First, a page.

The author, Danica Allen, describes herself as a lifelong student of religion and an active churchgoer for 10 years. She journeyed out of Christianity in favor of, as she puts it, “loving others, myself, and the earth without the confines of religion”.

I wish I could convey the impact her book had on me. There was so much I agreed with! In fact, I feared I might get a headache from vigorously nodding my head as I read. 😉

Just to give you an idea of the contents, here are a couple of chapter titles:

  • God Murders Children … and he thinks you should too
  • God Encourages Slavery and Rape … but don’t go to church without a hat
  • The Negative Impact of Prayer … try this at home
  • My Journey into Christianity … why?

Throughout the book, she offers numerous scriptures, examples, and personal experiences so readers will harbor no doubt as to why she left Christianity behind.

The book is very easy reading and I urge every reader/follower of my blog to visit Amazon and click on “Add to Cart.” It’s published in hardcopy and ebook format.

Science … Faith — What’s The Answer?

This post is for an open discussion on the merits of faith vs. science as related to human existence.

On another post, one individual has indicated he believes humans are here (exist) because they were put here by a “Designer” (i.e., “God”). Others strongly disagree.

What do you think? If you’re new to the subject, I suggest you read some of the comments on the other post. If you have an opinion — whether you agree or disagree with what someone else has said — don’t hesitate! Jump right in. The more the merrier!

NOTE: Please follow the blog rules. 

Why Do We Exist?

The following comment was made by a Christian blogger to an individual who disagreed with him:

 But you will fail because you will never be able to answer the most important questions of all—why we exist, why are we here at all? Your “I don’t know” answers will always be found wanting.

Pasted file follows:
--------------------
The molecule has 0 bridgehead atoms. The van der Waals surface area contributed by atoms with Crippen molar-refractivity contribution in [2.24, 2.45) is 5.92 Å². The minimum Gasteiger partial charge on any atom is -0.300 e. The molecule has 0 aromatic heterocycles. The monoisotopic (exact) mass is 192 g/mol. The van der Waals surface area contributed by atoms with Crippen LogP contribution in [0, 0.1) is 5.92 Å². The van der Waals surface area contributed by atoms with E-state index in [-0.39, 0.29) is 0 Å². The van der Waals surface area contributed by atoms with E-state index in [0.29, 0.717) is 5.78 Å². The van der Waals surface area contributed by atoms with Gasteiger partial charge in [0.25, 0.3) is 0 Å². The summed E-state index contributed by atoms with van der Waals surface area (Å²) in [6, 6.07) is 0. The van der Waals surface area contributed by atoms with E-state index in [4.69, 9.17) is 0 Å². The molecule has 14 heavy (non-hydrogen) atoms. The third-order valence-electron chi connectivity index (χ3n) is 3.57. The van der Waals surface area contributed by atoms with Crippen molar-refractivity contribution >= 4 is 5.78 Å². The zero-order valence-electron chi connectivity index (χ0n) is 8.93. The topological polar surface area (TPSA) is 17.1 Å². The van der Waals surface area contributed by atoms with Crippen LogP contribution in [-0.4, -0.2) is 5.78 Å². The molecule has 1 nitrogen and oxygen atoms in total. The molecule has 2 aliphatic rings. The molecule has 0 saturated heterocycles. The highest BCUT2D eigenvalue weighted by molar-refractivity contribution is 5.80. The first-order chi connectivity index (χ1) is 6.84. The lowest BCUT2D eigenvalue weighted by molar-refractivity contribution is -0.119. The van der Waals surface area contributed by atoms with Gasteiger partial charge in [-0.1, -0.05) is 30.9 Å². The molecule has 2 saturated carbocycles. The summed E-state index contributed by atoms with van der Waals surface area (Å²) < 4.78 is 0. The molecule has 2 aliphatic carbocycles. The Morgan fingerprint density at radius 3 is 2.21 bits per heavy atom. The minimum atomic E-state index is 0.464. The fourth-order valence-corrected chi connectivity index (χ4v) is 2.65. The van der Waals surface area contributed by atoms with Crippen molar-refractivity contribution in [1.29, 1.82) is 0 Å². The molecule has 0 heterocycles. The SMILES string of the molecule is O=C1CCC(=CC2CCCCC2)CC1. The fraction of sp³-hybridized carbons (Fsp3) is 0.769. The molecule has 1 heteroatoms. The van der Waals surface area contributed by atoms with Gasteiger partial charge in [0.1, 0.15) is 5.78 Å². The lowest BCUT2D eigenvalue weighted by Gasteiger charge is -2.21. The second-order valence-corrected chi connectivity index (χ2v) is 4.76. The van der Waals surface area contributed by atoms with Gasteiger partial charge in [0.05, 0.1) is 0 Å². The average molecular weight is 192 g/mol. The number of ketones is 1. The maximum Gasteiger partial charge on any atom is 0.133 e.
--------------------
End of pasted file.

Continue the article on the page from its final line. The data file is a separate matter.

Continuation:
I found this comment a bit condescending, but mostly, it’s simply not true.

To say that an “I don’t know” answer will always be found “wanting” reveals an obvious bias since NO ONE can definitively say why humans exist.

Even though multitudes of people attribute our presence on this earth to a supernatural entity (and not always the biblical god), there are scores of others who support a more “scientific” view. Still others simply shrug their shoulders and say, “Who knows? Who cares?”

I would say I lean towards the last point of view.

This is not to say I never ponder the heavy question of “why?” … but if/when I do, I admit my tendency is to accept the answers provided by science. However, having said that, I also recognize that science is not … and cannot be … the final answer.

But then neither is the answer found in a book written many thousands of years ago. Nor is it hidden in the numerous legends, myths, and fables that have been passed down though the centuries.

Simply put … we don’t know why we exist.

Therefore, when someone asks, Why we exist, why are we here at all, the most honest answer has to be “I don’t know.”